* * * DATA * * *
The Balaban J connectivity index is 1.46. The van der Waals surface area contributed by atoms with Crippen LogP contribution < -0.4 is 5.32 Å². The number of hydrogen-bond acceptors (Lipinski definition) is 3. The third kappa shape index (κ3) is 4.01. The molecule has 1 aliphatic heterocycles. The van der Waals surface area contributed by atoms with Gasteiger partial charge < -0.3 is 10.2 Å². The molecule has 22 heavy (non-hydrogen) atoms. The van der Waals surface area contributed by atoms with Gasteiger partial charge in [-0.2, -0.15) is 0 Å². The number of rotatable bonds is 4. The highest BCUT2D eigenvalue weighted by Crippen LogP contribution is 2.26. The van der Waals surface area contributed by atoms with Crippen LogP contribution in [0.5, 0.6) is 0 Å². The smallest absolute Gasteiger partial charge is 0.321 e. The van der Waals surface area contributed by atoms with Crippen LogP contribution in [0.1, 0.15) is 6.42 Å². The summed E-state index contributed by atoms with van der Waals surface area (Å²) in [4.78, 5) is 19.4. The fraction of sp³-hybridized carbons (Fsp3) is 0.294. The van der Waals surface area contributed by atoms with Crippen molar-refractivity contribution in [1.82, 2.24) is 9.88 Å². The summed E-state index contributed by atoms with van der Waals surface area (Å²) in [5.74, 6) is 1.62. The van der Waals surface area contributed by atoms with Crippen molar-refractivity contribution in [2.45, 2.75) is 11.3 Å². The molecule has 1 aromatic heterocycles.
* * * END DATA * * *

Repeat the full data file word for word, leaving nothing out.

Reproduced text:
The Balaban J connectivity index is 1.46. The van der Waals surface area contributed by atoms with Crippen LogP contribution < -0.4 is 5.32 Å². The number of hydrogen-bond acceptors (Lipinski definition) is 3. The third kappa shape index (κ3) is 4.01. The molecule has 1 aliphatic heterocycles. The van der Waals surface area contributed by atoms with Gasteiger partial charge < -0.3 is 10.2 Å². The molecule has 22 heavy (non-hydrogen) atoms. The van der Waals surface area contributed by atoms with Gasteiger partial charge in [-0.2, -0.15) is 0 Å². The number of rotatable bonds is 4. The highest BCUT2D eigenvalue weighted by Crippen LogP contribution is 2.26. The van der Waals surface area contributed by atoms with Crippen LogP contribution in [0.5, 0.6) is 0 Å². The smallest absolute Gasteiger partial charge is 0.321 e. The van der Waals surface area contributed by atoms with Crippen LogP contribution in [0.1, 0.15) is 6.42 Å². The summed E-state index contributed by atoms with van der Waals surface area (Å²) in [4.78, 5) is 19.4. The fraction of sp³-hybridized carbons (Fsp3) is 0.294. The van der Waals surface area contributed by atoms with Crippen molar-refractivity contribution in [1.82, 2.24) is 9.88 Å². The summed E-state index contributed by atoms with van der Waals surface area (Å²) in [5.74, 6) is 1.62. The van der Waals surface area contributed by atoms with Crippen molar-refractivity contribution in [2.45, 2.75) is 11.3 Å². The molecule has 1 aromatic heterocycles.